Endothelin Receptors and Receptor Antagonists

  • Andrew S. Tasker
  • David M. Pollock


Multiple receptor subtypes for endothelin have been identified in pharmacological studies both in vitro and in vivo. As can be evidenced in the study by Yanagisawa et al, at least two receptor subtypes may be responsible for the biphasic nature of the hemodynamic response to intravenous injection of ET-1: a transient hypotension followed by a sustained increase in arterial pressure.1 ET-1 and ET-2 are more active than ET-3 as pressor agents and as constrictors of many isolated vascular preparations.2 ET-1 and ET-3 have similar potencies in terms of transient hypotensive effects that are thought to be mediated by the release of nitric oxide and/or prostaglandins.3,4 These results led to the initial sub-classification of ET receptors as ETA (ET-1-selective located on vascular smooth muscle) and ETB (nonisopeptide-selective located on endothelial cells) which are generally responsible for vasoconstriction and vasodilation, respectively.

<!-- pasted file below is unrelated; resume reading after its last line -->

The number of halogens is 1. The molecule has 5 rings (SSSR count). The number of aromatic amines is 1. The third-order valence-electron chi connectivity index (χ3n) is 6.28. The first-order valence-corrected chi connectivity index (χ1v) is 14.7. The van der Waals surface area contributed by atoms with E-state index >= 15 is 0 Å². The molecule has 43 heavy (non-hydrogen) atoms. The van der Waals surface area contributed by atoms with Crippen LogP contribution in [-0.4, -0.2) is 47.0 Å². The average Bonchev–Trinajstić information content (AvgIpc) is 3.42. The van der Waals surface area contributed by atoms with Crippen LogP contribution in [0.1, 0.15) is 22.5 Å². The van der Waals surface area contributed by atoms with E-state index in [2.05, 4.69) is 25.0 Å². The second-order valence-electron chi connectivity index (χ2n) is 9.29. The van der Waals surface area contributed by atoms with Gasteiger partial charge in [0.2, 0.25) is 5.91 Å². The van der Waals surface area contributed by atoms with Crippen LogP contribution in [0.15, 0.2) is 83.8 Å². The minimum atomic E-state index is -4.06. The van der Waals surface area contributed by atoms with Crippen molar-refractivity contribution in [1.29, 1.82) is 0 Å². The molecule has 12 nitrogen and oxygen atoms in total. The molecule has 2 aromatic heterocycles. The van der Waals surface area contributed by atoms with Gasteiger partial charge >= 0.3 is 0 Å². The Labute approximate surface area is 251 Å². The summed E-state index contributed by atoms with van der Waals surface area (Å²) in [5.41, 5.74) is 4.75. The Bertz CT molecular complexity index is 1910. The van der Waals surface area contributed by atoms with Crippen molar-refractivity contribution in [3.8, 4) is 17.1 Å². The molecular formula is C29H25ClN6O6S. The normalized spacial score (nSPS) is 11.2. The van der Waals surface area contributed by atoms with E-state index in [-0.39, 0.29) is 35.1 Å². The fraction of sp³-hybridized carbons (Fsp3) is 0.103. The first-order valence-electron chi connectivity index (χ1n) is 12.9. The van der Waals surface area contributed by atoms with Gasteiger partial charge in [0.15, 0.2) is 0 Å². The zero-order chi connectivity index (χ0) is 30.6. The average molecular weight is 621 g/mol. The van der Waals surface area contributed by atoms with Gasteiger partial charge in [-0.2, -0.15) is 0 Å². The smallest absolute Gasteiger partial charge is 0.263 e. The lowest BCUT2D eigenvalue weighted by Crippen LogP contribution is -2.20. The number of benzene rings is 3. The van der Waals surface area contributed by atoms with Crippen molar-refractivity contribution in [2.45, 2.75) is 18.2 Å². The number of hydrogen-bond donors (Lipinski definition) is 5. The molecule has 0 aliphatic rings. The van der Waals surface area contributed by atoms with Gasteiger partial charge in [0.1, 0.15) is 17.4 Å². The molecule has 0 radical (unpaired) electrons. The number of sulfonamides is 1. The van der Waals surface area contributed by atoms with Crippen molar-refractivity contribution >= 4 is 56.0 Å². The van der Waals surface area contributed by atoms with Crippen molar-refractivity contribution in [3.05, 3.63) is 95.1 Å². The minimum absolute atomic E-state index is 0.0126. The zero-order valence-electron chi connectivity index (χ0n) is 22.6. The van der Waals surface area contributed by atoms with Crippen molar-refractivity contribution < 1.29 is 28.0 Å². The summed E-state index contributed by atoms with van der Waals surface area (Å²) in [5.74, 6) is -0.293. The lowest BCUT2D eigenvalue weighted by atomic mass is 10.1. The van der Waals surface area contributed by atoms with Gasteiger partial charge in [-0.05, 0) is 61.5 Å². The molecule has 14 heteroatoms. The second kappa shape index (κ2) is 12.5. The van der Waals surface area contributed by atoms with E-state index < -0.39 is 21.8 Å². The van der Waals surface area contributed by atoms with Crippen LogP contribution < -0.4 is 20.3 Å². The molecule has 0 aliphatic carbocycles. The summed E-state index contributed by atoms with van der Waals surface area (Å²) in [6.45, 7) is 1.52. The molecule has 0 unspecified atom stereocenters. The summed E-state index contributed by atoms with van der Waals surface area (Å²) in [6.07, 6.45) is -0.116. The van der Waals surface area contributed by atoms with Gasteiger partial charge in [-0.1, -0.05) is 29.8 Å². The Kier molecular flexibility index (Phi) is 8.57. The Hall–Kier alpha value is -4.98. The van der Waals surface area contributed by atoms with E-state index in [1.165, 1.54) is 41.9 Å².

Atrial Natriuretic Peptide Rabbit Pulmonary Artery Thiazolyl Amino Amino Benzene Sulfonamide Rabbit Renal Artery 
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© Springer-Verlag Berlin Heidelberg 1998

Authors and Affiliations

  • Andrew S. Tasker
  • David M. Pollock

There are no affiliations available

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